Notice that the UULP automatically provides the answer to such objections as the one Braden raises in RFC 430, that "there is no mechanism within the FTP for _changing_ a password. A user shouldn't have to use a different protocol ... to merely change his password". With the UULP, any system which has a password changing ability would have it available for all user level protocols because all of its abilities are made available by the generic login. This seems clearly superior to having to retrofit afterthought after afterthought to the various user level protocols as we come to realize that life is more convenient when we get away from the view that each protocol lives in its own island universe. I understand that one of the main motivations for going the multiple contact socket route was to avoid syntactic (and semantic) conflicts between the protocol and the particular Host's "normal" command processor; however, locking ourselves in to special command processors exclusively is awfully procrustean. So instead of cutting off the limbs to fit the bed, why not use the UULP to expand the bed.

Although this is a tentative proposal and not meant to be a detailed design spec, one elaboration suggests itself which might make the general idea more attractive: For ease of implementation on some systems, it would probably be a good idea to define additional TCC's for "Begin User Protocol". That is, the user side starts the FTP by sending the "Begin FTP" Telnet Control Code, waits for the Server to send either the same code or the one for "Unimplemented Generic Function", and then proceeds (or not) to send STOR's and RETR's and the like. (It could also follow the "I will"/"I won't" style discipline of RFC 435 if we like.) Probably each line is preceded by the Network Generic Function TCC so that systems which don't pass input off to some other process can still distinguish between input to the system command processor and input to the procedure(s) which perform(s) the protocol in question, although perhaps it would be preferable to have an "End Protocol" TCC.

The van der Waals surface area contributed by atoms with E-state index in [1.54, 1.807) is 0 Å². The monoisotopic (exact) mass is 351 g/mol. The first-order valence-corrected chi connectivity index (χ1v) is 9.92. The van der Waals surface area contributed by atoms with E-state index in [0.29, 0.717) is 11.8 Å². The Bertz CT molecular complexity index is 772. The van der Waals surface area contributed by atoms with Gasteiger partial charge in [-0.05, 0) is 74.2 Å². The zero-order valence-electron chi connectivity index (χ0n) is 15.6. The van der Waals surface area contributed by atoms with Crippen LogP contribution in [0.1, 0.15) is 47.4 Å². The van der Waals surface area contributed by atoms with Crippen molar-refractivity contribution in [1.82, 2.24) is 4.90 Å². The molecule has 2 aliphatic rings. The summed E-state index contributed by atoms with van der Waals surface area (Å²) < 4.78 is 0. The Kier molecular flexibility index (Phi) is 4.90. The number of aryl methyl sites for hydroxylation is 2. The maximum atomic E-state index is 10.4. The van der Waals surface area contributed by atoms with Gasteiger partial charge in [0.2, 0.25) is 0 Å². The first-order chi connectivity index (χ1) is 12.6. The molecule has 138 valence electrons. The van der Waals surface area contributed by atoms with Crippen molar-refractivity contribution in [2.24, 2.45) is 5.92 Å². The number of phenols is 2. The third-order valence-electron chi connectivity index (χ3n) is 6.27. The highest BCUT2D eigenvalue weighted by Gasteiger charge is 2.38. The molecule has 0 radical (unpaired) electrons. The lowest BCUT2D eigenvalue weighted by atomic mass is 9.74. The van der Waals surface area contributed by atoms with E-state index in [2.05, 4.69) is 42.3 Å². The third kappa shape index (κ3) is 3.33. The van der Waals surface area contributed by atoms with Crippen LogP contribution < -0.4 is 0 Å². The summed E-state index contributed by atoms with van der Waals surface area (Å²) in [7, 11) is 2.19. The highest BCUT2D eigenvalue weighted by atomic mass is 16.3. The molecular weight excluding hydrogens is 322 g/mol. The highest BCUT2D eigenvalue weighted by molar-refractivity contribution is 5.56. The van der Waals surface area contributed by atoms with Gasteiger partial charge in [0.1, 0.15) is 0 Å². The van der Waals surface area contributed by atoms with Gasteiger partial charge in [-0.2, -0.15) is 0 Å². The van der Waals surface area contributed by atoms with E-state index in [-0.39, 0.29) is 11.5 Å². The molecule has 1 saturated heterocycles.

Now, I'm the first to admit that what makes sense to me, on my system, may not make sense on somebody else's. But it does seem plausible to me that the unified user level protocol I've sketched here ought to be no harder to implement than the multiple contact socket (MCS) ICP is. And the advantages of the UULP over the MCS ICP in terms of ease of extension and (at least in my mind, if not in this paper) clarity make it seem worthwhile to consider further. So rather than try to refine it here, let me simply ask for comments both on the general notion and on the necessary iteration of the design from sketch to spec. (The Multics scenario in ICCC booklet shows how to get "mail" to me, for those who don't feel like RFCing or phoning.)